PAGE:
Experts warn dog flipping on the rise - Action News 5 - Memphis, Tennessee

Experts warn dog flipping on the rise

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MEMPHIS, TN -

(WMC-TV) - You've heard of house flipping, but what about dog flipping?  If you are looking to re-home your pet, be warned that dog flippers are looking to make a profit.

"Essentially flipping the dog like you would flip a house," said animal rescuer Sarah Clinton.

Clinton said dog flipping is all about money.

"There are some predatory people out there who will take your dog in, say they are going to give it a good home, and then turn around and sell that dog for 50, 60, a couple of hundred dollars," said Clinton.

Dog flippers usually target sites like Craigslist, betting no one will catch the deception.

"You might think you are giving your dog to a loving home, but it is going to be warehoused with up to eight to 10 other dogs in tiny apartments and sold to the highest bidder," said Clinton.

Dog flippers prey on families looking for a good place to re-home their pet.  A Facebook page, Citizens Against Flipping Dogs, is already warning the public about the trend.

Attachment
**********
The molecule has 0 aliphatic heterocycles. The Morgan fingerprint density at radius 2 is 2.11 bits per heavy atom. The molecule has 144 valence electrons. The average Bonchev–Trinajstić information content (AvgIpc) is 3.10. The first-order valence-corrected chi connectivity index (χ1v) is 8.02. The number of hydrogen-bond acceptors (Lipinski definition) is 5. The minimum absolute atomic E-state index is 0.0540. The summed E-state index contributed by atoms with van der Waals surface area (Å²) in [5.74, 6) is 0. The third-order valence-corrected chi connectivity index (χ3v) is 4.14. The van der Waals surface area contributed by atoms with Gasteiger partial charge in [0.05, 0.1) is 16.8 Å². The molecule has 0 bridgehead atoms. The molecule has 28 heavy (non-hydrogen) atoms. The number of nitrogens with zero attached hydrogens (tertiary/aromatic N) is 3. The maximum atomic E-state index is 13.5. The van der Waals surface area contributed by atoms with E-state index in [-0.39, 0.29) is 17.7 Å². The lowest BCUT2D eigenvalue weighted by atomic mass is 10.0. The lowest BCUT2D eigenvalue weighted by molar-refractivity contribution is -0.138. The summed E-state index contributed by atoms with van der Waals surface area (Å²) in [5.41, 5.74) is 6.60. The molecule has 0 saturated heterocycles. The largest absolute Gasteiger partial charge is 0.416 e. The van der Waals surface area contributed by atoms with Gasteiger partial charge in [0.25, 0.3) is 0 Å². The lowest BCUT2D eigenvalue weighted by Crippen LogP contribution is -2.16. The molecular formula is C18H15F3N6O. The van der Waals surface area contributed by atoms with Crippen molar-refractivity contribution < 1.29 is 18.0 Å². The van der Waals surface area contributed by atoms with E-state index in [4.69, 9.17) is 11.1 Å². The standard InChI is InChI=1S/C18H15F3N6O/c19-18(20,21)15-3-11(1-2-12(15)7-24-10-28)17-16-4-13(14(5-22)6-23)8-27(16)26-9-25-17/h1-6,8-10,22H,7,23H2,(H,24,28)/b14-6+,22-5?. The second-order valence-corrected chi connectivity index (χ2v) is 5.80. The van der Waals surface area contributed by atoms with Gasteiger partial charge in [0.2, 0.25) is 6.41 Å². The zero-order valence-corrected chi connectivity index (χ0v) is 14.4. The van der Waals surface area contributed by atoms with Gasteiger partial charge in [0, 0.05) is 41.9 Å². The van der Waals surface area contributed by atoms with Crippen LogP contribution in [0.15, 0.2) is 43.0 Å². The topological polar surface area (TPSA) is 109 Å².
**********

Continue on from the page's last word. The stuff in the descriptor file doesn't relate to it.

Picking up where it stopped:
A couple in Ohio started the Facebook page after their dog, Frankie, was flipped.  They eventually tracked down the "flipper" and got Frankie back.

Robin Starr with the SPCA said consumers have to be alert when looking to re-home their pet.  She said while dog flipping may be cruel, no laws are being broken.

"We want to get a read on the people that we are adopting to and feel comfortable that their intention is to provide a lifetime home to this pet," said Starr.

Experts said charging a fee for your dog is a big deterrent for dog flipping.

"It cuts down on their profit and maybe they will overlook that pet and look for some easy money some other way," said Clinton.

Be on the lookout for ads where people claim they lost their pet tragically, want to replace it and cannot afford re-homing or adoption fees.  Also have your pet spayed or neutered.

"We always see a lot of puppies and kittens that are oops litters, they are not planned," said Clinton.  "So if you spay and neuter your pet, you take that out of the equation."

Most important, rescue groups said to build a relationship with the potential adopting family.

"It's beyond our realm of thinking that anybody would look at a companion animal and see it as a means to turn a quick buck," said Clinton.

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